Small Cap Value Report (20 Jun 2017) - FXI, ITQ, NWF

Tuesday, Jun 20 2017 by

Good morning! It's Paul here.

I'm heading into London shortly for an investor seminar, so will rattle off a few comments on today's news, more briefly than usual.

De-listings - Interquest & Fusionex

This is becoming a big issue. Companies which decide to abandon their stock market listing are usually hopeless cases - tiny, loss-making, and strapped for cash. So they're pretty easy to avoid.

However, I'm becoming increasingly concerned at companies which are leaving the markets when they really shouldn't. A good example is Interquest (LON:ITQ) - a small staffing company. It previously had a good track record, but the shares crashed when it warned on profits last year.


As you can see above, there was a nice progression of profit growth, until things went wrong last year. Obviously the share price has reflected this period of poor performance:


If a company performs badly, then management have a duty to rectify things. Over time, the market will reward improved performance with a recovery in the share price.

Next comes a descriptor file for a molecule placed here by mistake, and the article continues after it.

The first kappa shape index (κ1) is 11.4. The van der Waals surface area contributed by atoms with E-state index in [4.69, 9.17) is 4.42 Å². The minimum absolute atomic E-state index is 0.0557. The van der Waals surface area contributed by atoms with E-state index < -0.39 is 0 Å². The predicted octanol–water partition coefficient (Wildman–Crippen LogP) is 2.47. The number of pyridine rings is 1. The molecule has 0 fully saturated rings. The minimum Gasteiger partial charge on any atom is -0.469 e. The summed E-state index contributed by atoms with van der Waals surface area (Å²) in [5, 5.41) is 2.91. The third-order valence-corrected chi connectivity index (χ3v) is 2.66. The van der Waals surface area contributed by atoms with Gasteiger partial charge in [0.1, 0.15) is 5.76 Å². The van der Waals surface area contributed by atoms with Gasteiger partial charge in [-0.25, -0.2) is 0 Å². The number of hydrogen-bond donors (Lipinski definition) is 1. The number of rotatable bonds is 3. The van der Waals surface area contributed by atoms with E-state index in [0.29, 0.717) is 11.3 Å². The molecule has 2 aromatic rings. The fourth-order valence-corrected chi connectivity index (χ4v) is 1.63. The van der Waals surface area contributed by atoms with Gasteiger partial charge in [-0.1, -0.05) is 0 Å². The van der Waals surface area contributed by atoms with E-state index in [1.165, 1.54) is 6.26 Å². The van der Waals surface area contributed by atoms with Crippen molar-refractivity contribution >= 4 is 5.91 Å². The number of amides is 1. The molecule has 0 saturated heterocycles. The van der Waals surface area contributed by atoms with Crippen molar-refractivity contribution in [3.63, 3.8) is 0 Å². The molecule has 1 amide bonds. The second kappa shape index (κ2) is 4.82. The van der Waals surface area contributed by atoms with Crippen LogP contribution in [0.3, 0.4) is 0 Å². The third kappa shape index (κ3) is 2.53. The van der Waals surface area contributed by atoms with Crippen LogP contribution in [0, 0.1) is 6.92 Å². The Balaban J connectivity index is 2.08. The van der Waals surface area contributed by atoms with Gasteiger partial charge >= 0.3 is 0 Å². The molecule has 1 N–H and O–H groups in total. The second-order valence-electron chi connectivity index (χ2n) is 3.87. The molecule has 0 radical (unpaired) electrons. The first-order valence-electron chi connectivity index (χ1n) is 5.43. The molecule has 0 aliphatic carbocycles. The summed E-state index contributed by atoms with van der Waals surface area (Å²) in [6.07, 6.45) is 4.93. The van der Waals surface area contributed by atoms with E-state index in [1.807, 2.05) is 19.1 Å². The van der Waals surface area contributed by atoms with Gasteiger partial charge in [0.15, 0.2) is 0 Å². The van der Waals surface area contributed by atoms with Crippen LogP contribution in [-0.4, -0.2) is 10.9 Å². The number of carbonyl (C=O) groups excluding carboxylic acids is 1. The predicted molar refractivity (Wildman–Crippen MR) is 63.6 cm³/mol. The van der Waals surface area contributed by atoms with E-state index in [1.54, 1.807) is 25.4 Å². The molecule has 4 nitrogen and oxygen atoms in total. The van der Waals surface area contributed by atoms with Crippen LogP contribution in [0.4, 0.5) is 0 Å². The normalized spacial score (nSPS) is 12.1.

However, in this case, management has decided to stuff outside shareholders with a low-ball takeover bid. They're offering just 42p (a lousy 9.3% premium to the previous share price) to take the company private! In the relevant paperwork, management bemoan the low share price, whilst seemingly oblivious to the fact that it's their poor performance which is the root cause of the low share price. A ridiculous loan note alternative (redeemable in 2027!) only adds insult to injury.

In my view this takeover bid is unethical. It's also damaging to the reputation of the stock market, and undermines investor confidence. Why would any of us buy shares in any company, if we're going to be forcibly bought out, at a low price, if things go wrong? 

The only independent Director at Interquest has urged investors to reject the offer, and has the support of shareholders with 20.1% of the company. Unfortunately, I don't think that will be enough to stop this shabby, opportunistic deal. A share can be de-listed once a takeover bid has the support of 75% of shareholders. In cases like this, where management have a large shareholding, the interests of outside shareholders can be seriously…